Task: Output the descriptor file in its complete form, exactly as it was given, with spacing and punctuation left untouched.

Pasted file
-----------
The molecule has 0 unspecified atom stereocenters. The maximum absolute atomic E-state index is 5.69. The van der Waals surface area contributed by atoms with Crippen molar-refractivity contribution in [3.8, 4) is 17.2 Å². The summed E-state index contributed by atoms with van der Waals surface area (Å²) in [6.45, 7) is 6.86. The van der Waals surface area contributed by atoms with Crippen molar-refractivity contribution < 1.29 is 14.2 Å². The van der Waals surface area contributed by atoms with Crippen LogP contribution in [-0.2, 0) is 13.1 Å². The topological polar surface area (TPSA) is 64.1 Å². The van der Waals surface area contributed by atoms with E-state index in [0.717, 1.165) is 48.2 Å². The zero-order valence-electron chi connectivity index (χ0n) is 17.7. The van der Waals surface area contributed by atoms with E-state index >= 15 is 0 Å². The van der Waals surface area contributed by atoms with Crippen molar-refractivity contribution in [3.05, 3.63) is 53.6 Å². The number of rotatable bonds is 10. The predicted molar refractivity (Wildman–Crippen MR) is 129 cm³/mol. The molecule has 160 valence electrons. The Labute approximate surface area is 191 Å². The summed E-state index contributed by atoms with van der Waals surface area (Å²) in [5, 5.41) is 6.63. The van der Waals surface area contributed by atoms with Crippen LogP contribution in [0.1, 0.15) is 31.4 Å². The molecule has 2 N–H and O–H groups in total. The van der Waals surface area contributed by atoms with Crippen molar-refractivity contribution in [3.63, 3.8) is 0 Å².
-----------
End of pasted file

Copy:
The molecule has 0 unspecified atom stereocenters. The maximum absolute atomic E-state index is 5.69. The van der Waals surface area contributed by atoms with Crippen molar-refractivity contribution in [3.8, 4) is 17.2 Å². The summed E-state index contributed by atoms with van der Waals surface area (Å²) in [6.45, 7) is 6.86. The van der Waals surface area contributed by atoms with Crippen molar-refractivity contribution < 1.29 is 14.2 Å². The van der Waals surface area contributed by atoms with Crippen LogP contribution in [-0.2, 0) is 13.1 Å². The topological polar surface area (TPSA) is 64.1 Å². The van der Waals surface area contributed by atoms with E-state index in [0.717, 1.165) is 48.2 Å². The zero-order valence-electron chi connectivity index (χ0n) is 17.7. The van der Waals surface area contributed by atoms with E-state index >= 15 is 0 Å². The van der Waals surface area contributed by atoms with Crippen molar-refractivity contribution in [3.05, 3.63) is 53.6 Å². The number of rotatable bonds is 10. The predicted molar refractivity (Wildman–Crippen MR) is 129 cm³/mol. The molecule has 160 valence electrons. The Labute approximate surface area is 191 Å². The summed E-state index contributed by atoms with van der Waals surface area (Å²) in [5, 5.41) is 6.63. The van der Waals surface area contributed by atoms with Crippen LogP contribution in [0.1, 0.15) is 31.4 Å². The molecule has 2 N–H and O–H groups in total. The van der Waals surface area contributed by atoms with Crippen molar-refractivity contribution in [3.63, 3.8) is 0 Å².